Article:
Tracey Crouch MP: 'Football regulator will not kill golden goose'

Fans with signs protesting
Fans protested after the failed European Super League

Tracey Crouch has rejected Aston Villa chief executive Christian Purslow's claims an independent regulator for English football (IREF) will "kill the golden goose".

Leeds chief executive Angus Kinnear and Crystal Palace chairman Steve Parish have also criticised the review.

"I don't see it as killing the golden goose," said MP Crouch.

Speaking at a Digital, Culture, Media and Sport committee hearing, the former sports minister added: "The whole point of what we're setting out is about long-term sustainability and the report as a whole is about enabling confidence in the system.

"What we have at the moment is a system that is subject to vulnerabilities.

"If you remove some of those vulnerabilities through better regulation that actually encourages growth and investment in English football."

An independent regulator and a transfer levy on Premier League clubs are two of the 47 recommendations made by the review.

Last month, Purslow told the Today programme on BBC Radio 4 the "danger here is killing the golden goose, if we over-regulate a highly successful financial and commercial operation".

The regulator has been welcomed by Culture Secretary Nadine Dorries and is backed by Premier League chief Richard Masters on principle.

In addition, Crouch added that despite public opposition from some clubs, there were top-flight sides who supported the review recommendations.

"It's really important to stress that there are differing views within Premier League clubs and to that of the Premier League [itself]," she said.

"I know for sure that some clubs are in favour of an independent regulator underpinned by legislation.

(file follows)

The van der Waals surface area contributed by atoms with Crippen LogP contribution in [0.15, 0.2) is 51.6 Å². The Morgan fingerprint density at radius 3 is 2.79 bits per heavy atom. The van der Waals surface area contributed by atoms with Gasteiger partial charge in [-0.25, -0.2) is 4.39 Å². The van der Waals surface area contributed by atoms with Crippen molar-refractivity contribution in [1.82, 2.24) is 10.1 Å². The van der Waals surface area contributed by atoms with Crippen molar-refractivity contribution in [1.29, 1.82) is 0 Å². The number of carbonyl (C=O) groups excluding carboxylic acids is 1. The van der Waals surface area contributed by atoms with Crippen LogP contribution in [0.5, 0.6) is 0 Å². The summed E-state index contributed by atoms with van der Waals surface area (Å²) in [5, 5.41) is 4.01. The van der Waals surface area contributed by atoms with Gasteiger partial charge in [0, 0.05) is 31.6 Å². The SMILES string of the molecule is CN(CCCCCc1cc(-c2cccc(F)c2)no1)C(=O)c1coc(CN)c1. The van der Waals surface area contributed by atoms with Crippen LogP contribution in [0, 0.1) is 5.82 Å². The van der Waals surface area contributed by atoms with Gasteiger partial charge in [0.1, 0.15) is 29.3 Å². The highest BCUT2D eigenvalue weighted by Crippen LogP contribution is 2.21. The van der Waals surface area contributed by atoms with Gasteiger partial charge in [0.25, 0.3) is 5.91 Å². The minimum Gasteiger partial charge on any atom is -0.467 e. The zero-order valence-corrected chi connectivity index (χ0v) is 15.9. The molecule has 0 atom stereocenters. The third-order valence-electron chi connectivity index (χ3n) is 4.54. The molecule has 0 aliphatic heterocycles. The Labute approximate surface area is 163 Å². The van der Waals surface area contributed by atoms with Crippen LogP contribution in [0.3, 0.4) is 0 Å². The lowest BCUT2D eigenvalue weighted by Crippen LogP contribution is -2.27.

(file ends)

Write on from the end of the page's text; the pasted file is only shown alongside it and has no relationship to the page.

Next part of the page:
"I know there are clubs that are not in favour of an independent regulator full stop, and that there are some clubs that are in favour of an independent regulator, but not underpinned by statutory legislation."

We won't be resistant to change - Premier League CEO Richard Masters on independent regulator proposals

Another issue discussed in the committee was how the regulator could impact football matters such as loaning players.

Crouch said: "Criticism from the chief executives made it clear, with a similar attack on this, that they hadn't read the report.

"We make very clear within the report that this isn't about football matters. If you want to buy a player on loan, buy a player on loan.

"This is not a government regulator, it is an independent regulator."

Leeds chief Kinnear compared the plans to Maoism and the Great Chinese Famine.

Crouch said she expects more backlash from Premier League bosses, adding: "They will push back very, very hard on the statutory aspect of the independent regulator and would rather it was a unit within the Football Association.

"Obviously, the other part of that we've seen some commentary on is around the transfer levy, which is interesting because it was actually proposed by a Premier League club."

The review highlighted the benefits to the grassroots game of a hypothetical levy of up to 10% on Premier League clubs signing players from overseas or from top-flight rivals.

Crouch said the league could introduce a smaller levy immediately and strengthen their position in prospective negotiations, and warned that a review under a future, more left-leaning government may take a harder line than the one she chaired.

"I didn't say what [the levy] should be or where it should go. But frankly football could make this decision tomorrow," she added.

"They could actually decide they are going to put in a 3% - for example - levy, starting in January, and that it was going to go to grassroots and player welfare.

"That would effectively put them 1-0 up and park the team bus in front of goal. I would encourage them to do that.

"As the Premier League, you could introduce it now and you could say you've done it, and it's done."

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